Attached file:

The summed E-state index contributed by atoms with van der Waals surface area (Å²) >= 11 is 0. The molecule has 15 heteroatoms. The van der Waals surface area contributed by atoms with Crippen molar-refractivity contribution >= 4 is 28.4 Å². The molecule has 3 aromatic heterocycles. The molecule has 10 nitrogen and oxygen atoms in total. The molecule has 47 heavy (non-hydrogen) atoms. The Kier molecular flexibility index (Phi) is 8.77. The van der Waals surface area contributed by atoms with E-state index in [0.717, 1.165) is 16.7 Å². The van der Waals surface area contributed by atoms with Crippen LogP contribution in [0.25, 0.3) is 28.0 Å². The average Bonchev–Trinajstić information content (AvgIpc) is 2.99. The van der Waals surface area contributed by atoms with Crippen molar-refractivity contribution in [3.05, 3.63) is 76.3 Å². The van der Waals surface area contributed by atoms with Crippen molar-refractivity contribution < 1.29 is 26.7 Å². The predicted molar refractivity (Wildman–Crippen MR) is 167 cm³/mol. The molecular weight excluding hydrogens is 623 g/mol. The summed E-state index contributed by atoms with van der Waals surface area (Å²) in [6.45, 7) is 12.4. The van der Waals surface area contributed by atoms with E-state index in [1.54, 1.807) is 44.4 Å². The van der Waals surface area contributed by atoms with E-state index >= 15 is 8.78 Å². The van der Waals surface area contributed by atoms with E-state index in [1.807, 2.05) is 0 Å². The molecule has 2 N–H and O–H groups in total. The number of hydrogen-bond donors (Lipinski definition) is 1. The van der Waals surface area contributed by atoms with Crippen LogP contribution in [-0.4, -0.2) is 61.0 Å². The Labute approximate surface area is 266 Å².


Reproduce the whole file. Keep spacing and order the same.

The summed E-state index contributed by atoms with van der Waals surface area (Å²) >= 11 is 0. The molecule has 15 heteroatoms. The van der Waals surface area contributed by atoms with Crippen molar-refractivity contribution >= 4 is 28.4 Å². The molecule has 3 aromatic heterocycles. The molecule has 10 nitrogen and oxygen atoms in total. The molecule has 47 heavy (non-hydrogen) atoms. The Kier molecular flexibility index (Phi) is 8.77. The van der Waals surface area contributed by atoms with E-state index in [0.717, 1.165) is 16.7 Å². The van der Waals surface area contributed by atoms with Crippen LogP contribution in [0.25, 0.3) is 28.0 Å². The average Bonchev–Trinajstić information content (AvgIpc) is 2.99. The van der Waals surface area contributed by atoms with Crippen molar-refractivity contribution in [3.05, 3.63) is 76.3 Å². The van der Waals surface area contributed by atoms with Crippen molar-refractivity contribution < 1.29 is 26.7 Å². The predicted molar refractivity (Wildman–Crippen MR) is 167 cm³/mol. The molecular weight excluding hydrogens is 623 g/mol. The summed E-state index contributed by atoms with van der Waals surface area (Å²) in [6.45, 7) is 12.4. The van der Waals surface area contributed by atoms with E-state index in [1.54, 1.807) is 44.4 Å². The van der Waals surface area contributed by atoms with E-state index >= 15 is 8.78 Å². The van der Waals surface area contributed by atoms with E-state index in [1.807, 2.05) is 0 Å². The molecule has 2 N–H and O–H groups in total. The number of hydrogen-bond donors (Lipinski definition) is 1. The van der Waals surface area contributed by atoms with Crippen LogP contribution in [-0.4, -0.2) is 61.0 Å². The Labute approximate surface area is 266 Å².